POPE FRANCIS - ANGELUS, St Peter's Square, Sunday, 9 June 2013
Dear Brothers and Sisters,
Good morning! The month of June is traditionally dedicated to the Sacred Heart of Jesus, the greatest human expression of divine love. In fact last Friday we celebrated the Solemnity of the Sacred Heart of Jesus and this feast sets the tone for the entire month. Popular piety highly values symbols, and the Heart of Jesus is the ultimate symbol of God’s mercy. But it is not an imaginary symbol; it is a real symbol which represents the centre, the source from which salvation flowed for all of humanity.
In the Gospels we find various references to the Heart of Jesus. For example there is a passage in which Christ himself says: “Come to me, all who labour and are heavy laden, and I will give you rest. Take my yoke upon you, and learn from me; for I am gentle and lowly in heart” (Mt 11:28-29). Then there is the key account of Christ’s death according to John. Indeed this Evangelist bears witness to what he saw on Calvary, that is, when Jesus was already dead a soldier pierced his side with a spear and blood and water came out of the wound (cf. Jn 19:33-34). In that apparently coincidental sign John recognizes the fulfillment of the prophecies: from the Heart of Jesus, the Lamb sacrificed on the Cross, flow forgiveness and life for all people.
The mercy of Jesus is not only an emotion; it is a force which gives life that raises man! Today’s Gospel also tells us this in the episode of the widow of Nain (Lk 7:11-17). With his disciples, Jesus arrives in Nain, a village in Galilee, right at the moment when a funeral is taking place. A boy, the only son of a widow, is being carried for burial. Jesus immediately fixes his gaze on the crying mother. The Evangelist Luke says: “And when the Lord saw her, he had compassion on her” (v. 13). This “compassion” is God’s love for man, it is mercy, thus the attitude of God in contact with human misery, with our destitution, our suffering, our anguish. The biblical term “compassion” recalls a mother’s womb. The mother in fact reacts in a way all her own in confronting the pain of her children. It is in this way, according to Scripture, that God loves us.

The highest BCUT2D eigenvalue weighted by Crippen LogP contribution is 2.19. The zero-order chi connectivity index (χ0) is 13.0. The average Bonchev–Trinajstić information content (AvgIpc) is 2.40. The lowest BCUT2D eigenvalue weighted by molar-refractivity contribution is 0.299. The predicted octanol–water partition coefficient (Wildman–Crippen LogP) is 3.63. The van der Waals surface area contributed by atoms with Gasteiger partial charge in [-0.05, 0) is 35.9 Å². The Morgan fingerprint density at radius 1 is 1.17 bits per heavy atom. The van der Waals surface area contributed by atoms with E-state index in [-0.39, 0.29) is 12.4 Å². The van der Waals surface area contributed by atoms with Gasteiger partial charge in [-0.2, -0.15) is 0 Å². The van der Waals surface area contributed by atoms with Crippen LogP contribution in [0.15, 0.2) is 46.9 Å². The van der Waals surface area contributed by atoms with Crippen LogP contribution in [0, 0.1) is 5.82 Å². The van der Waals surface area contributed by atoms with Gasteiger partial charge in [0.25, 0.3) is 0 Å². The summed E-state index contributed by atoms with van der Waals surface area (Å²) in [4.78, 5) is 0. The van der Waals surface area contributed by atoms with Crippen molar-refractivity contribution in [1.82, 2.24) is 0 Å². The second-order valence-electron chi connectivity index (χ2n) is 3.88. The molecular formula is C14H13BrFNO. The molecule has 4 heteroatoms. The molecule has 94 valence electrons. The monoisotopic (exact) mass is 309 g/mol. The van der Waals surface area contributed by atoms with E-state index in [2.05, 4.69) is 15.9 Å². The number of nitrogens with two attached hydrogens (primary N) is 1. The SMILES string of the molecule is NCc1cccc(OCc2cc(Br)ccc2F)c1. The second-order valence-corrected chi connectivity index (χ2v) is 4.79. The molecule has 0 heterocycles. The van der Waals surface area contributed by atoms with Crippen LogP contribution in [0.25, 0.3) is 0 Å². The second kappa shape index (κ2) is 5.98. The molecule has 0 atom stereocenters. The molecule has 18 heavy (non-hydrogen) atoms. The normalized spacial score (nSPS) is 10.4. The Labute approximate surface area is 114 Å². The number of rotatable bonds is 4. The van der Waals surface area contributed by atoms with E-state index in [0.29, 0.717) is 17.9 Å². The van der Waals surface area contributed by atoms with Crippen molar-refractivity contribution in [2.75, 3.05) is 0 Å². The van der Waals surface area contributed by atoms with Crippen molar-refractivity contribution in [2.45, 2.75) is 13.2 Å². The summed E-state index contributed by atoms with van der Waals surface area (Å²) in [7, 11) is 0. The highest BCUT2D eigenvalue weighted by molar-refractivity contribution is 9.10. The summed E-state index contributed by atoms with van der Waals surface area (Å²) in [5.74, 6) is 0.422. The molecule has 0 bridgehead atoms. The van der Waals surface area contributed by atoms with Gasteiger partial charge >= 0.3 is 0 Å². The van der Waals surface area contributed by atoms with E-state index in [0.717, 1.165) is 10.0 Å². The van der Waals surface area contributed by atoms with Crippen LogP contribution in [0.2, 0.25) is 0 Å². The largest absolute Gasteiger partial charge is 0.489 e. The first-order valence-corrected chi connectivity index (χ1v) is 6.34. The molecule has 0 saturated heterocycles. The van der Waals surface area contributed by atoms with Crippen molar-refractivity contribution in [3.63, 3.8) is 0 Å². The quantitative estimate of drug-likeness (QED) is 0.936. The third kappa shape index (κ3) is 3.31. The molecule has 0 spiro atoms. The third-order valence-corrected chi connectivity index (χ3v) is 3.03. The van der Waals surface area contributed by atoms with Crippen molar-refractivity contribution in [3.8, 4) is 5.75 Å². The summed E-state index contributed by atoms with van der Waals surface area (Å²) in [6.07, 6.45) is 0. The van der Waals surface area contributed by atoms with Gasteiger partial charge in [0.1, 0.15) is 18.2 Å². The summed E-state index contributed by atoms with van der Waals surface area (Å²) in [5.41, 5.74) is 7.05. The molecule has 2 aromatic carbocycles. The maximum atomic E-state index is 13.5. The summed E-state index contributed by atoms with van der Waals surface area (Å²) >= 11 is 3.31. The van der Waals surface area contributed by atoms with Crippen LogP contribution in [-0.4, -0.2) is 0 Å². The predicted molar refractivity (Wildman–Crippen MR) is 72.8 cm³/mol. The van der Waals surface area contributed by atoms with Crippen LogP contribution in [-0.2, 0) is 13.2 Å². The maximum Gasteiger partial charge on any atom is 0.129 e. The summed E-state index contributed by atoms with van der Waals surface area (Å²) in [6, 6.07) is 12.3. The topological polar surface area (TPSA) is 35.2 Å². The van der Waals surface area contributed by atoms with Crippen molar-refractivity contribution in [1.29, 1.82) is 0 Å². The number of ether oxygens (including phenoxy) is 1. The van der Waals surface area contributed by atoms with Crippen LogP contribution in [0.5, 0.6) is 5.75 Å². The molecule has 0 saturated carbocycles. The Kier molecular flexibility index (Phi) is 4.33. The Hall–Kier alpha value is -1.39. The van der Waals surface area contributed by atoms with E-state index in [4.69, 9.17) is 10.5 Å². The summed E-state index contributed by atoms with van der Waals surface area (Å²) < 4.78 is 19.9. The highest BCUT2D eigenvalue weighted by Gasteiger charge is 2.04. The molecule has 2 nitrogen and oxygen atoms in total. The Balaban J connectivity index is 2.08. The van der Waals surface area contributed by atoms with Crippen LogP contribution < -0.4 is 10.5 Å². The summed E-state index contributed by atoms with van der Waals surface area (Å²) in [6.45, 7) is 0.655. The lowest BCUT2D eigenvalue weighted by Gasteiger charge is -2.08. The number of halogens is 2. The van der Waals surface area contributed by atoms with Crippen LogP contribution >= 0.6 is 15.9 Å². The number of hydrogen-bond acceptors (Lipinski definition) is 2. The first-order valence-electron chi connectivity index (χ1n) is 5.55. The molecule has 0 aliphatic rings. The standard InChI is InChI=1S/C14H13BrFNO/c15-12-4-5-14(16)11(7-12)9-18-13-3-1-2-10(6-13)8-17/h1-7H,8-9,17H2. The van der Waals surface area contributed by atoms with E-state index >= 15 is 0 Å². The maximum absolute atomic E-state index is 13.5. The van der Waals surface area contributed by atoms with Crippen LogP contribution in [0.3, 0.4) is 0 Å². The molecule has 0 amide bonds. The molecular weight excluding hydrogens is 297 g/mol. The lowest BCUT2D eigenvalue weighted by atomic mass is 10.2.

What is the fruit of this love and mercy? It is life! Jesus says to the widow of Nain: “Do not weep” and then he calls the dead boy and awakes him as if from sleep (cf. vv. 13-15). Let’s think about this, it’s beautiful: God’s mercy gives life to man, it raises him from the dead. Let us not forget that the Lord always watches over us with mercy; he always watches over us with mercy. Let us not be afraid of approaching him! He has a merciful heart! If we show him our inner wounds, our inner sins, he will always forgive us. It is pure mercy Let us go to Jesus!
Let us turn to the Virgin Mary: her Immaculate Heart, a mother’s heart, has fully shared in the “compassion” of God, especially in the hour of the passion and death of Jesus. May Mary help us to be mild, humble and merciful with our brothers.